Abortion decision deepens cultural divide between US and Australia

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Editorial

Abortion decision deepens cultural divide between US and Australia

The decision last week by the US Supreme Court to overturn the 1973 judgment known as Roe v Wade is a worrying sign on many levels, including that Australia and its closest ally may be heading on divergent political and social paths.

Since the 1960s, the US has often served as an example to democracies, including Australia, of progressive change. The civil rights movement in the US inspired the campaign that led to recognition of Indigenous Australians in the Constitution in 1967. Australian feminists and supporters of gay rights in the 1970s looked to the US for inspiration and ideas.

An abortion rights protester outside the US Supreme Court on Saturday.

An abortion rights protester outside the US Supreme Court on Saturday.Credit:Bloomberg

Yet that sense of shared values seems to be fraying in a number of areas as the US sinks deeper into division and intractable culture wars.

The Supreme Court, which found by a majority of 5-4 that the US Constitution does not guarantee the right to an abortion, is one sign of that divergence. The decision allows individual states to ban abortion. Nine states with a total population of 40 million triggered legislation that banned the procedure as soon as the judgment was handed down, and 16 more could bring in bans.

The decision means that for the first time since the 1970s, women in the US who choose to terminate a pregnancy will face the threat of jail. Doctors who provide the service will face prosecution. Some states may try to punish women who travel interstate to have the procedure.

In Australia, the debate over women’s reproductive rights has largely been settled. In Victoria the procedure was decriminalised in 2008.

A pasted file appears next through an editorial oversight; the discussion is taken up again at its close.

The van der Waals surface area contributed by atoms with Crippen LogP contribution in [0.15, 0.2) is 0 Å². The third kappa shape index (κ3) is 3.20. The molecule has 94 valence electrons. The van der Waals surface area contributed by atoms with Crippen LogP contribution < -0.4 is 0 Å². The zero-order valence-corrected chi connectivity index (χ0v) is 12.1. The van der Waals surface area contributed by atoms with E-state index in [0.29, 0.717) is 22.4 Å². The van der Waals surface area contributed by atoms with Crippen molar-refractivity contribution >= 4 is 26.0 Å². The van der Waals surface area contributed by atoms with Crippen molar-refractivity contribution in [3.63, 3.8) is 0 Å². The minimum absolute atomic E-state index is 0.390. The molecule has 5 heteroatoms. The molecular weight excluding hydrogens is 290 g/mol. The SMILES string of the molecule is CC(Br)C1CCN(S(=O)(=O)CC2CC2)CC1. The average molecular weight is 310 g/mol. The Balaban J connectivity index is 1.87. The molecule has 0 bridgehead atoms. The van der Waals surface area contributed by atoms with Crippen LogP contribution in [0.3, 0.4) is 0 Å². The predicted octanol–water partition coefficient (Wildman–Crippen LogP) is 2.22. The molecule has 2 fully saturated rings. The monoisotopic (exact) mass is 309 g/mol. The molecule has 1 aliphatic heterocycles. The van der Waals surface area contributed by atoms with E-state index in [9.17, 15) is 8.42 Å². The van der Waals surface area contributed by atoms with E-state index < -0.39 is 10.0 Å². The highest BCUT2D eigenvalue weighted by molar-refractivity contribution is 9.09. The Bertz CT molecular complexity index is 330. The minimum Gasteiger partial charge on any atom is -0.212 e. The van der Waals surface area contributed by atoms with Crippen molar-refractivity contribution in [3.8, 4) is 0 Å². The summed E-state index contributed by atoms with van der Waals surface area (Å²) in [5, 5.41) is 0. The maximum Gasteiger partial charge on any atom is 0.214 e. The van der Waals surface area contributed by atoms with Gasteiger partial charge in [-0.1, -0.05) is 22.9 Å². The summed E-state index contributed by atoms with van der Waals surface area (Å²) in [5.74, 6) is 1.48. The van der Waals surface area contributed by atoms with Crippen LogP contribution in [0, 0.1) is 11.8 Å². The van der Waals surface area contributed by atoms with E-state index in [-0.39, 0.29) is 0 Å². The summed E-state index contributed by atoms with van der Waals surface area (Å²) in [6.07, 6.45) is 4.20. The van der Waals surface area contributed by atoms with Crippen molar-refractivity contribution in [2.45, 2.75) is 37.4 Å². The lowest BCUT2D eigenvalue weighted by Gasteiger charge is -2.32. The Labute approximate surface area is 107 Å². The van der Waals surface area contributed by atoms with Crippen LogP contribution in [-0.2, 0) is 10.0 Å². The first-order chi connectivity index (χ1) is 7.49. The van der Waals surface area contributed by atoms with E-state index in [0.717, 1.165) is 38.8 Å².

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While some women’s rights activists in Australia have expressed concern that the Supreme Court decision will inspire conservatives here to try to reopen the issue of abortion, it seems unlikely they could gain much traction.

The balance in Australia has swung in favour of secular values over religious ones, not just on abortion but also on LGBTQ rights and voluntary assisted dying. Women have growing political power, not only on abortion but on issues from childcare to domestic violence.

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It is not just the Supreme Court’s decision on abortion that raises questions about whether the US and Australia are still aligned in their views of the world.

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Australians cannot understand the US’s failure to control gun ownership, even though its citizens are gunned down in mass shootings routinely.

While Congress seems likely to pass some minor gun control measures in response to the shootings in Uvalde, Texas, this month, the Supreme Court ruled last week that the US Constitution guarantees the right to carry guns in public.

Many Australians also recoil from the Republican Party’s refusal to condemn former president Donald Trump’s attempted coup on January 6, 2021. The recent hearings on the insurrection in Congress point to a country so riven by partisan hatred that it cannot even agree on the most fundamental processes of democracy.

It is likely that divisions within the US will deepen in coming years. The new conservative majority that Trump created on the Supreme Court could soon turn its attention to same-sex marriage or the US federal government’s power to take action on climate change.

The court could decide the outcome of contested congressional or presidential elections, including a potential run by Trump in 2024.

Australia must hope that the US can put its house in order. Its leadership is needed on issues from climate change to the war in Ukraine. American democracy has bounced back from crises in the past, from the Civil War to Watergate. It is to be hoped it can do so again.

Gay Alcorn sends a newsletter to subscribers each week. Sign up to receive her Note from the Editor.

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